Dr. Clair serves as director of the William Penn Honors Program and as an assistant professor of religious studies. Before joining the George Fox faculty in 2013, he earned his PhD in the religion, ethics and politics program at Princeton University while also working as an assistant in instruction. His efforts were rewarded with a Department of Religion Teaching Award (2011-12) and a Graduate Prize Fellowship from Princeton’s Center for Human Values (2012-13).
Prior to Princeton, Clair earned an MPhil at the University of Cambridge as a Gates Cambridge Scholar. He also holds master’s degrees from Fordham and Duke University as well as a bachelor’s degree from Wheaton College. His research and teaching interests include Christian thought and ethics and the role of religion in public life. He is the author of Discerning the Good in the Letters and Sermons of Augustine (Oxford UP, 2016) and Reading Augustine: On Education, Salvation, Happiness, and the Gift of Reading (Bloomsbury, forthcoming 2017).
Joseph discusses the importance of reading great books and authors, and why you should read his own favorite great book, The Confessions by Augustine.
A recipient of the competitive Overseas Research Award, Dr. Favale completed her doctorate at the University of St. Andrews in Scotland, where she was a recipient of the competitive Overseas Research Award. In 2011, her dissertation was granted the Samuel Rutherford Prize for the most distinguished thesis in English literature. Dr. Favale’s first book, Irigaray, Incarnation and Contemporary Women’s Fiction (Bloomsbury, 2013), examines religious themes in the work of contemporary women novelists, positing literature as an ideal space for religious thinking, precisely because it is a realm that cultivates imagination, mystery and incarnation. This book was awarded the 2014 Feminist and Women's Studies Association Book Prize.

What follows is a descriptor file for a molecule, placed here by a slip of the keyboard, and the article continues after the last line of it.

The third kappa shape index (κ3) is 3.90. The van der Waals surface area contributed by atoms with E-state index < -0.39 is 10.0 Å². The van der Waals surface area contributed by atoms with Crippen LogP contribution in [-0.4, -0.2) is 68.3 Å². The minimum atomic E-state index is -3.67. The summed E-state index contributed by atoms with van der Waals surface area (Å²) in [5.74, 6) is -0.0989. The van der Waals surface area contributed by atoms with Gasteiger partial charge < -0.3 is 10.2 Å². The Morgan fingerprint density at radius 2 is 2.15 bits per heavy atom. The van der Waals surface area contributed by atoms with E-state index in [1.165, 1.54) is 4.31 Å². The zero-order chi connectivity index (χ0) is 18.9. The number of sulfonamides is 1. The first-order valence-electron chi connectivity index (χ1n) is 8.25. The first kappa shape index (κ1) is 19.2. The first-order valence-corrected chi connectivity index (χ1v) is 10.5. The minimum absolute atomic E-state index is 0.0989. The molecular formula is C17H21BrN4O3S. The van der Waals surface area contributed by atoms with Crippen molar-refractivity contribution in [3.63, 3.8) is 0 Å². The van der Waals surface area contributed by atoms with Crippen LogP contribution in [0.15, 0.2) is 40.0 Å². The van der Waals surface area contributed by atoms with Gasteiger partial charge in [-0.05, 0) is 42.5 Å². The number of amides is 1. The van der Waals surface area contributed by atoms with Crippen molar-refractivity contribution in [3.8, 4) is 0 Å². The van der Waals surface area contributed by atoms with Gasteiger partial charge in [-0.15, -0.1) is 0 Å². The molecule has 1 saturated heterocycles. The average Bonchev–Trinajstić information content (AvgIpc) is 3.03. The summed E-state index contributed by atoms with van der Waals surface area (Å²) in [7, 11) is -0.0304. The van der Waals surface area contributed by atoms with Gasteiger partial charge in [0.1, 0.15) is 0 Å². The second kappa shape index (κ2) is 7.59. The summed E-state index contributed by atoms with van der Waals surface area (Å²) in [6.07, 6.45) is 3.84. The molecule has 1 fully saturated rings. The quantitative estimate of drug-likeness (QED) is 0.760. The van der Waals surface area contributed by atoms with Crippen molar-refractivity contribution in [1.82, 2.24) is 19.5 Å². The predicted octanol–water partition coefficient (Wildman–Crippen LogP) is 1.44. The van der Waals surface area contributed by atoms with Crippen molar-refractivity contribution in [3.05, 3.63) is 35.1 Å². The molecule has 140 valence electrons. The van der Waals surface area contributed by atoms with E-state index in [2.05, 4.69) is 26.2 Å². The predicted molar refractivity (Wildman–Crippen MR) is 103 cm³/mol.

Favale’s literary criticism has appeared in the academic journals Forum for Modern Language Studies and Journal of Gender Studies, as well as in volumes such as Sex, Gender and Time in Fiction and Culture (Palgrave, 2011) and Building a New World (Palgrave, 2015). In addition to her academic writing, she has published essays in a variety of venues, such as First Things, The Atlantic, and Geez Magazine, and short fiction in journals such as the Potomac Review, Talking River Review, and Melusine. Dr. Favale’s teaching interests span a wide range of world literature, both ancient and modern, and she is particularly interested in biblical literary criticism, Catholic Theology of the Body, and the intersection of theology and literary studies. On the home front, Abigail is wife to Michael, and mother to Julian and Margot.
Dr. Javier Garcia recently completed his PhD at the University of Cambridge (2016), where he received a full scholarship from the oldest college, Peterhouse, and was awarded the M.Phil Prize in Theology and Religious Studies (2011). His doctoral dissertation focused on the theology of Dietrich Bonhoeffer, specifically on the ecumenical nature of his doctrine of the church and its continued relevance for today. Prior to his studies in Cambridge, he graduated magna cum laude from Georgetown University, majoring in philosophy and French.
Dr. Garcia's research interests include modern theology, ecclesiology, questions in Lutheran and Reformed dogmatics, Pentecostalism, and Christianity in Latin America. He has published in Lutheran Quarterly (2013), Galatians and Christian Theology: Justification, the Gospel, and Ethics in Paul's Letter (Baker Academic Press, 2014), and The Kuyper Center Review, Vol. 5 (2015). Dr. Garcia is a research fellow at the Institute for Advanced Studies in Culture at the University of Virginia, where he is involved in the Global Pentecostalism Project. He is a member of the American Academy of Religion and has presented research papers at universities in the United Kingdom, Europe, and the United States.